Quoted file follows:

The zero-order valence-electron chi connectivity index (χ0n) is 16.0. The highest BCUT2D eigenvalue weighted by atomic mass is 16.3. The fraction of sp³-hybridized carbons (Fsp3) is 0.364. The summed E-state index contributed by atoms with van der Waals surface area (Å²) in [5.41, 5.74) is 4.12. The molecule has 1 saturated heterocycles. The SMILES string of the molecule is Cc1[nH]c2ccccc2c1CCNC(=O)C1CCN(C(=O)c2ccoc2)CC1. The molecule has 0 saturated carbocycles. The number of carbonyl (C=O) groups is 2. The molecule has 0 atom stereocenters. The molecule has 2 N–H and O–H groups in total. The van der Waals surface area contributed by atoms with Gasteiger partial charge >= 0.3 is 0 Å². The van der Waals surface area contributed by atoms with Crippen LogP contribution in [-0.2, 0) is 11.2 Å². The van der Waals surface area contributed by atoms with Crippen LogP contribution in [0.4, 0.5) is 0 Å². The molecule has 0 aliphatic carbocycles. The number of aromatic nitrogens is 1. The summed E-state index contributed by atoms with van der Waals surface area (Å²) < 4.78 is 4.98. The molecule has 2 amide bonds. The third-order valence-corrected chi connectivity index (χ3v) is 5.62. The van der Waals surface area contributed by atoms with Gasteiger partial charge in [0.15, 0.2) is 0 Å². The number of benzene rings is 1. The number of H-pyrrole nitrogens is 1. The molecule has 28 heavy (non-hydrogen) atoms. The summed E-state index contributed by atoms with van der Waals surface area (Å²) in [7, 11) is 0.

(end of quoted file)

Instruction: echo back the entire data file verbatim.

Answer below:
The zero-order valence-electron chi connectivity index (χ0n) is 16.0. The highest BCUT2D eigenvalue weighted by atomic mass is 16.3. The fraction of sp³-hybridized carbons (Fsp3) is 0.364. The summed E-state index contributed by atoms with van der Waals surface area (Å²) in [5.41, 5.74) is 4.12. The molecule has 1 saturated heterocycles. The SMILES string of the molecule is Cc1[nH]c2ccccc2c1CCNC(=O)C1CCN(C(=O)c2ccoc2)CC1. The molecule has 0 saturated carbocycles. The number of carbonyl (C=O) groups is 2. The molecule has 0 atom stereocenters. The molecule has 2 N–H and O–H groups in total. The van der Waals surface area contributed by atoms with Gasteiger partial charge >= 0.3 is 0 Å². The van der Waals surface area contributed by atoms with Crippen LogP contribution in [-0.2, 0) is 11.2 Å². The van der Waals surface area contributed by atoms with Crippen LogP contribution in [0.4, 0.5) is 0 Å². The molecule has 0 aliphatic carbocycles. The number of aromatic nitrogens is 1. The summed E-state index contributed by atoms with van der Waals surface area (Å²) < 4.78 is 4.98. The molecule has 2 amide bonds. The third-order valence-corrected chi connectivity index (χ3v) is 5.62. The van der Waals surface area contributed by atoms with Gasteiger partial charge in [0.15, 0.2) is 0 Å². The number of benzene rings is 1. The number of H-pyrrole nitrogens is 1. The molecule has 28 heavy (non-hydrogen) atoms. The summed E-state index contributed by atoms with van der Waals surface area (Å²) in [7, 11) is 0.